‘We knew we had to dig them up, give them a decent burial.’ But how and where?
The politics on both sides were toxic. The Islanders, understandably still deeply embittered by the invasion, didn’t want a shrine to the enemy in or anywhere near their own cemeteries in Stanley.
Royal Marines guard Argentine prisoners during the Falklands War in 1982
The Argentine government didn’t want them back, either. Although General Galtieri and most of his junta had been deposed, there was still a sense of deep national humiliation over the defeat.
A procession of coffins being unloaded at Buenos Aires would only serve to compound it — and emphasise the terrible human cost of that failed hubristic venture.
The idea of ‘repatriating’ the fallen also raised hackles. As far as Argentina was concerned, the dead were already on home soil.
Returning them to the mainland, nationalists believed, could weaken their claim to sovereignty.
So having embarked in good faith on a humanitarian mission, Cardozo found himself in the middle of a diplomatic nightmare.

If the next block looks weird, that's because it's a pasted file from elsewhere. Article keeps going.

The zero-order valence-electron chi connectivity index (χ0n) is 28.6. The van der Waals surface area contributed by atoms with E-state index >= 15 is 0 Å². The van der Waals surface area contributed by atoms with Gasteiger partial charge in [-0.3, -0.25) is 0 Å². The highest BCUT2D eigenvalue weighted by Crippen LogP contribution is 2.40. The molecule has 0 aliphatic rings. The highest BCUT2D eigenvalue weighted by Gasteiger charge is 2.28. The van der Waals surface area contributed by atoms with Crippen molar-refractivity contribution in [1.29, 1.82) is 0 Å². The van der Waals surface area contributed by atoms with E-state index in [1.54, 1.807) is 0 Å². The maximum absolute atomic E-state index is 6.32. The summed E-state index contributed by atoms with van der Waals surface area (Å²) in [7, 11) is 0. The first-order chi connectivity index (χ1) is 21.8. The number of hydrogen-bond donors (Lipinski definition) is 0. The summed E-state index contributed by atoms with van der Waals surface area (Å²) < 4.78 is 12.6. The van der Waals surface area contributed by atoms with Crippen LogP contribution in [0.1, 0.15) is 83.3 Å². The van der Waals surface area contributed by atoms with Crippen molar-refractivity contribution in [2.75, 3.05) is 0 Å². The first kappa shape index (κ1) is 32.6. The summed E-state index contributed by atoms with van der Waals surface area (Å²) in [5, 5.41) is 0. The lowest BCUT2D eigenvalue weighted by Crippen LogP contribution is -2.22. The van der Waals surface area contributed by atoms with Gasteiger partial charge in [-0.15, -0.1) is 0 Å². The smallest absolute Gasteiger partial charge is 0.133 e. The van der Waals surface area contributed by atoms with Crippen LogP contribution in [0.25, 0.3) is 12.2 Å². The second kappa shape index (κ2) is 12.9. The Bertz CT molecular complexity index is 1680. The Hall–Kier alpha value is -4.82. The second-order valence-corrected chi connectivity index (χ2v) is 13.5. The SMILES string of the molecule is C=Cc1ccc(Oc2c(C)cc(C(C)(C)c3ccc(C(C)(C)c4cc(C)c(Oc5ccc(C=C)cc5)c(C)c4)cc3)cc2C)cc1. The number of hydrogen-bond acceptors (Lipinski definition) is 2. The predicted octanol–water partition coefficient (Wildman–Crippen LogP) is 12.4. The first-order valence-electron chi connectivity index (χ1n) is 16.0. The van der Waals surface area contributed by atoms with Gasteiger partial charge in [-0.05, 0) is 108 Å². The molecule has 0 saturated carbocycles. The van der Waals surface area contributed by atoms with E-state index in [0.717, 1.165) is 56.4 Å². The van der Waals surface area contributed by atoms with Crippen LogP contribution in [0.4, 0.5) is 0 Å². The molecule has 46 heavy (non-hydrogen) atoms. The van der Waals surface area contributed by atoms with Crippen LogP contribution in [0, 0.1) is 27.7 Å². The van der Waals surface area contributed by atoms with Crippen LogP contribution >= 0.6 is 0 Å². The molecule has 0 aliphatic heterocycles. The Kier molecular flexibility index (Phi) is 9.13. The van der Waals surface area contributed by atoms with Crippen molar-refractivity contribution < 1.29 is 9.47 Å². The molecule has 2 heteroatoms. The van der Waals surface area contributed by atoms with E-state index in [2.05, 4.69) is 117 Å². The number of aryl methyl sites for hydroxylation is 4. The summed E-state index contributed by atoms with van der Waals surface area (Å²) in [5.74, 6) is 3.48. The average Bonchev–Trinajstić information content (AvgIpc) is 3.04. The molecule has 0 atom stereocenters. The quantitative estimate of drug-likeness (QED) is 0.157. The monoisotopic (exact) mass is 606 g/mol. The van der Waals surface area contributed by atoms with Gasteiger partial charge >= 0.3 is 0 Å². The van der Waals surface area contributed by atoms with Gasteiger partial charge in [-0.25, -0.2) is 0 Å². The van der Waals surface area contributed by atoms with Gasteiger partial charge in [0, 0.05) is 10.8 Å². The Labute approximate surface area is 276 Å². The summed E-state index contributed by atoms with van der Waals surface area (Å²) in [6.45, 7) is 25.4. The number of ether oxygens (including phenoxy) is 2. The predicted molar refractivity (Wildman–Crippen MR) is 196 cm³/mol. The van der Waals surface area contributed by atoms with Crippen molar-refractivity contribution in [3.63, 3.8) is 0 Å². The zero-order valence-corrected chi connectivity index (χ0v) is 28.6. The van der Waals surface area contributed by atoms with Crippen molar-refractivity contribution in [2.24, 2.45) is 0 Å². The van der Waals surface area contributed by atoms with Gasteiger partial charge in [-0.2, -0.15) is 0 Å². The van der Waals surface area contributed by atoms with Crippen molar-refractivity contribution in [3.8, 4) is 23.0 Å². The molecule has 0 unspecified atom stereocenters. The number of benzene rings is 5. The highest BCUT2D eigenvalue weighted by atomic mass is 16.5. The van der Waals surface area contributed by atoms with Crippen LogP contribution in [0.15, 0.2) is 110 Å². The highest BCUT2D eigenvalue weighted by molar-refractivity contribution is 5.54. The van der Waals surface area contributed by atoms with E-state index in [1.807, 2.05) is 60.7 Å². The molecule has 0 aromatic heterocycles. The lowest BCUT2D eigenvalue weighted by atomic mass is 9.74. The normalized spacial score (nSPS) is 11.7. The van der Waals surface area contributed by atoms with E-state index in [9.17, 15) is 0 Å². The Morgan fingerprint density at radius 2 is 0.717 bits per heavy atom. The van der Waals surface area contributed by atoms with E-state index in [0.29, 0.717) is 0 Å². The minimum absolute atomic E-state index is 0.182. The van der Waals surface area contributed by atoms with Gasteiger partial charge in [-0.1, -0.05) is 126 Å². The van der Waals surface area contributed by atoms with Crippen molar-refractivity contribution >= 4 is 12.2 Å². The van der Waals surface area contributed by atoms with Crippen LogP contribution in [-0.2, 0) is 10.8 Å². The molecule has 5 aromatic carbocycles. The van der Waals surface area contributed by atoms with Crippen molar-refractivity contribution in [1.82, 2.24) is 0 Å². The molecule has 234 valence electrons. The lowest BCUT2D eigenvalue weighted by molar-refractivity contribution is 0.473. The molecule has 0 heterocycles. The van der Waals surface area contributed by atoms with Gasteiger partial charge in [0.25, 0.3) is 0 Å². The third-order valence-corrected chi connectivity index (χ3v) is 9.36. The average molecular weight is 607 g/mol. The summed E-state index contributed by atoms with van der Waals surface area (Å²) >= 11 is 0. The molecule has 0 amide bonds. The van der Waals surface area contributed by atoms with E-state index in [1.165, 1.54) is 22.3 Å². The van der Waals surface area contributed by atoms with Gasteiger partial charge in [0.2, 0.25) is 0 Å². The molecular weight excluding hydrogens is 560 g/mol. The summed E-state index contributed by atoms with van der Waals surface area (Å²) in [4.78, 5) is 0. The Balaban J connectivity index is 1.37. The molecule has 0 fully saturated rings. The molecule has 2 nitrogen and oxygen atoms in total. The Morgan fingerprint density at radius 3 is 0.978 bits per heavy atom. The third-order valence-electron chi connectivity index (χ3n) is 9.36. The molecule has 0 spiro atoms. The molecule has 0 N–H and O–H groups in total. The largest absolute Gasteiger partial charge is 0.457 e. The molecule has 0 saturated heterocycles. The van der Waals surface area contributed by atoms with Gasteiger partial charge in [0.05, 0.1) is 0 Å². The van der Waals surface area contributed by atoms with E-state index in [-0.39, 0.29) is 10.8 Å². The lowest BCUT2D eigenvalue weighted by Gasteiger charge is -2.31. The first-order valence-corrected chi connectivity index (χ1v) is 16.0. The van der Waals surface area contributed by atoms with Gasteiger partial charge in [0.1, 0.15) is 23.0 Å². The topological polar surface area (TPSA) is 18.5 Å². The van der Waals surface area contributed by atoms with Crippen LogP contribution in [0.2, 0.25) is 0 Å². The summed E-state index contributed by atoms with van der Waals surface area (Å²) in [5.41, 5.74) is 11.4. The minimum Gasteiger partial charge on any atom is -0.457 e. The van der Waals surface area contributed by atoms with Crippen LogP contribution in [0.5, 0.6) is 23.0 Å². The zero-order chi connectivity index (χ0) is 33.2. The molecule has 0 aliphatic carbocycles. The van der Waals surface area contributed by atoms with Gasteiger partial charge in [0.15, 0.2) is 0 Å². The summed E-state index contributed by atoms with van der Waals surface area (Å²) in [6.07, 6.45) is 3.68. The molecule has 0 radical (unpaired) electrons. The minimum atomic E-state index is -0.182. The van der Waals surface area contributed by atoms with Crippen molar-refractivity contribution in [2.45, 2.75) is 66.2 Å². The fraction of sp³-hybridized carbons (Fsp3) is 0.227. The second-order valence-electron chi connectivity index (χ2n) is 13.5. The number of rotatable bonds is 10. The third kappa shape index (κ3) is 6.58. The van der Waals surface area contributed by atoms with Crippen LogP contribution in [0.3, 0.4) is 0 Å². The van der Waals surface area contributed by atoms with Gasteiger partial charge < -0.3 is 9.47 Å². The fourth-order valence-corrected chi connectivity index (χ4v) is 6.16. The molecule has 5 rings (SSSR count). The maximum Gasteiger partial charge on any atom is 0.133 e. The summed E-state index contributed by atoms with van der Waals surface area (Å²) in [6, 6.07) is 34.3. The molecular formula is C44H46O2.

Eventually two things broke the impasse. First, Buenos Aires gave permission for their casualties to be exhumed where necessary and buried together on the Falklands. Secondly, a farm manager named Brook Hardcastle offered some land near the settlement of Darwin as a possible site for a cemetery.
Considering Hardcastle was under arrest throughout the conflict, it was a magnanimous gesture.
Darwin was an appropriate location, the site of the first real land engagement and a tranquil backwater with a raw, Hebridean beauty.
Things started to move quickly. Within two days a representative of the Commonwealth War Graves Commission flew out, inspected the site and approved it.